NaNoWriMo 2007: Drawing Back the Curtain, Part 3 – Plot

I wrote about 2,400 words yesterday, which would be fantastic were it not for the fact that the first 1,667 of them were supposed to have been written on Saturday. The allure of Arkham Horror was too much to resist, and so I spent several hours Saturday evening battling nameless horrors from realms beyond mankind’s understanding in a futile attempt to prevent the Ancient One from awakening and destroying Arkham, Massachusetts. Chris, Gus and I played two games. The first, against Shub-Niggurath, was a dismal failure; when the Great Old One awakened, we soon discovered that were were entirely unable to deal it any damage. The second game, against Yig, was much more successful, and I found that Sister Mary the nun kicked far more beastly ass than the gangster I was playing in the first game. Power of the Almighty, indeed.

Enough of that, let’s get to the meat of today’s post: the plot of my novel-in-progress, which involves neither nuns nor gangsters, nor slumbering horrors that will rip your sanity from you like so much plastic film off the top of a microwave dinner when they awaken. Well, not yet, anyway.

Cleveland, Ohio. January of 1938. The city has a new mayor, elected to the office under dubious circumstances, and a killer roams the streets, able to slay young women with apparent impunity. Chief Inspector Timothy Remington enlists the aid of Bannister Proulx, a detective whose consultations have proven quite valuable to the constabulary in the past two years.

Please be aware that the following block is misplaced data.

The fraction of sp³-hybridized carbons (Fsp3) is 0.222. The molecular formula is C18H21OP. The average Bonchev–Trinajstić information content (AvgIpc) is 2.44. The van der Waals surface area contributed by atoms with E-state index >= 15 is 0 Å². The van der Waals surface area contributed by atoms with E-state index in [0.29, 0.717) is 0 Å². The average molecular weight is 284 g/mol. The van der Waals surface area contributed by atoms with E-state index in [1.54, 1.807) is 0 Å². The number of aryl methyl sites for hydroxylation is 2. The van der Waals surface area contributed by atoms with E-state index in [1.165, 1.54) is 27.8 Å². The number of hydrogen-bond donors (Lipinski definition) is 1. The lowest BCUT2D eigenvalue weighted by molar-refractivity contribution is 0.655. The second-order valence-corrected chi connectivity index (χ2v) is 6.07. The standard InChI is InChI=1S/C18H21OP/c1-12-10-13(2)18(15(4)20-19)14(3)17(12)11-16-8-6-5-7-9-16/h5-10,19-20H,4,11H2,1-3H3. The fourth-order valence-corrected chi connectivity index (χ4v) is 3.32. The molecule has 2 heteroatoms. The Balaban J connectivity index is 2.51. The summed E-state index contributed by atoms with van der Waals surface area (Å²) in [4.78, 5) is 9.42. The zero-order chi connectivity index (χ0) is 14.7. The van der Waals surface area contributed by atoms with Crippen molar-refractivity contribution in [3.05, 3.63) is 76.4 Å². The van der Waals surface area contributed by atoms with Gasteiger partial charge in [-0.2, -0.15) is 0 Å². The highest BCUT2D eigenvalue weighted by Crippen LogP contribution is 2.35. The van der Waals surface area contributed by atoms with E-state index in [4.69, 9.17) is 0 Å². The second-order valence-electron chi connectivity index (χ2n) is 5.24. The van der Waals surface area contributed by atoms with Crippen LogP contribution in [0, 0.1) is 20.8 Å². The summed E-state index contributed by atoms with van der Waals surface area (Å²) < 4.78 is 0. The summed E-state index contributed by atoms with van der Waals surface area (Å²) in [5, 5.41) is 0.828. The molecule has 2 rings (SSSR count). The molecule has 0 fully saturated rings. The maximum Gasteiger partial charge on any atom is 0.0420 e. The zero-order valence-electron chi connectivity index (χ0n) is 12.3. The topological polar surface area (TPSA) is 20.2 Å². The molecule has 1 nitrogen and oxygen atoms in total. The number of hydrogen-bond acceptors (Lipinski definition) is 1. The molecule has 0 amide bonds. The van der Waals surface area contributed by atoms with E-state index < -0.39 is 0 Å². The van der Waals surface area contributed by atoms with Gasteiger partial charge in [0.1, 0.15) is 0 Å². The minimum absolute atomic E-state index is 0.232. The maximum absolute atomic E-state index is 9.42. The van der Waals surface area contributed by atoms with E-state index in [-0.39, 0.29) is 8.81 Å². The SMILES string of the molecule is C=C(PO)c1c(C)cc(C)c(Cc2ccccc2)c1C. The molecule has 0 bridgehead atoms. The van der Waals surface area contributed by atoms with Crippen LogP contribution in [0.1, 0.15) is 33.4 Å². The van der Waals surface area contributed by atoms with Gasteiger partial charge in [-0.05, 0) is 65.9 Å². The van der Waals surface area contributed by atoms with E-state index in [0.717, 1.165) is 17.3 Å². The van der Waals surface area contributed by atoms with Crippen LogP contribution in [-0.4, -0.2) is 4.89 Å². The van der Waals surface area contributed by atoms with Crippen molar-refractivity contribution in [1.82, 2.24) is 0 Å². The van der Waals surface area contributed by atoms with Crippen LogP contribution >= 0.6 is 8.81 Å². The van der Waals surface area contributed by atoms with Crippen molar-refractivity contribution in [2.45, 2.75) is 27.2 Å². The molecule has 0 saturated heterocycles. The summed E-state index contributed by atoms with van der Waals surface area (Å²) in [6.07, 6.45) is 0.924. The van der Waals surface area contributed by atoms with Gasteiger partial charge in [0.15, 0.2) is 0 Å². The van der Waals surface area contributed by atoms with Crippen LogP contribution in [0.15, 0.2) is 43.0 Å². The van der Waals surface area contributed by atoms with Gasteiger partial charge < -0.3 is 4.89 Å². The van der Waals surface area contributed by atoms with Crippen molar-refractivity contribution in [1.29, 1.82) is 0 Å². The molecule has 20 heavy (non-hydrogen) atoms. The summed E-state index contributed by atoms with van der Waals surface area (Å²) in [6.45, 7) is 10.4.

Unfortunately for Remington, the new mayor sees Proulx as a threat to the department of police and the city of Cleveland. The mayor demands that Remington turn over and and all police files pertaining to Bannister Proulx and suggests that some very influential people are concerned that Proulx’s involvement with high-profile murder investigations paints the constabulary in a poor light.

On the heels of this news comes another slaying, apparently the work of the elusive killer who has haunted the streets of the city for some four months. But it’s worse than Remington suspects; the killer he has been pursuing since autumn of the previous year is merely an imitator of the true menace, and the gruesome new slaying is more horrific and more puzzling than anything the Chief Inspector has ever seen.

Despite the mayor’s admonitions, Remington again calls upon the aid of Bannister Proulx and his partner, the young, attractive, and exceptionally intelligent Emma Caldwell. Proulx quickly confirms Remington’s darkest fears. The murder of a mother and her grown daughter on Ridgebury Lane is not the work of the same individual who has been terrorizing Cleveland since the previous September.

Proulx determines that this new killer is far more meticulous and exacting than his imitator and reveals a supernatural element at work. The mysterious symbols and diagrams written on the walls of the murder scene are familiar to the detective, who is no stranger to the arcane and the occult. While Proulx attempts to determine the exact nature and intent of the symbols, he encourages Remington to continue his pursuit of the copycat killer in hopes that catching the imitator might gain them valuable insight into the identity of the true menace.